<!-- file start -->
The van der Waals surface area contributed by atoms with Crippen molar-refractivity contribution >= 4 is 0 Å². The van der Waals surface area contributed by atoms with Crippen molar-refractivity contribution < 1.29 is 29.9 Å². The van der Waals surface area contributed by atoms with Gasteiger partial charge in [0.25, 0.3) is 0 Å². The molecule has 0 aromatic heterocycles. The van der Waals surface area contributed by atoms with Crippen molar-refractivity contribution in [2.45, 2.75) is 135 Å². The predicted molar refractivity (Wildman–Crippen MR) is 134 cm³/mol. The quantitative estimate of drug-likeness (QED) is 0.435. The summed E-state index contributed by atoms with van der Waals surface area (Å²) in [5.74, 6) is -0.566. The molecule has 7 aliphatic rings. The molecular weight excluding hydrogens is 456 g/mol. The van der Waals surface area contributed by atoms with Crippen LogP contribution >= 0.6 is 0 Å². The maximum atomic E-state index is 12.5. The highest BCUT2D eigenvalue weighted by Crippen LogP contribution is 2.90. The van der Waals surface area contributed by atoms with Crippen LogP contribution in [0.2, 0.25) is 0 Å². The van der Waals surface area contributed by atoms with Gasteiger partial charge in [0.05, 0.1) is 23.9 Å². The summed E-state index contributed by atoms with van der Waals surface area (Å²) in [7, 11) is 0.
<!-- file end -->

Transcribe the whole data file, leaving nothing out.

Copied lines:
The van der Waals surface area contributed by atoms with Crippen molar-refractivity contribution >= 4 is 0 Å². The van der Waals surface area contributed by atoms with Crippen molar-refractivity contribution < 1.29 is 29.9 Å². The van der Waals surface area contributed by atoms with Gasteiger partial charge in [0.25, 0.3) is 0 Å². The molecule has 0 aromatic heterocycles. The van der Waals surface area contributed by atoms with Crippen molar-refractivity contribution in [2.45, 2.75) is 135 Å². The predicted molar refractivity (Wildman–Crippen MR) is 134 cm³/mol. The quantitative estimate of drug-likeness (QED) is 0.435. The summed E-state index contributed by atoms with van der Waals surface area (Å²) in [5.74, 6) is -0.566. The molecule has 7 aliphatic rings. The molecular weight excluding hydrogens is 456 g/mol. The van der Waals surface area contributed by atoms with Crippen LogP contribution >= 0.6 is 0 Å². The maximum atomic E-state index is 12.5. The highest BCUT2D eigenvalue weighted by Crippen LogP contribution is 2.90. The van der Waals surface area contributed by atoms with Crippen LogP contribution in [0.2, 0.25) is 0 Å². The van der Waals surface area contributed by atoms with Gasteiger partial charge in [0.05, 0.1) is 23.9 Å². The summed E-state index contributed by atoms with van der Waals surface area (Å²) in [7, 11) is 0.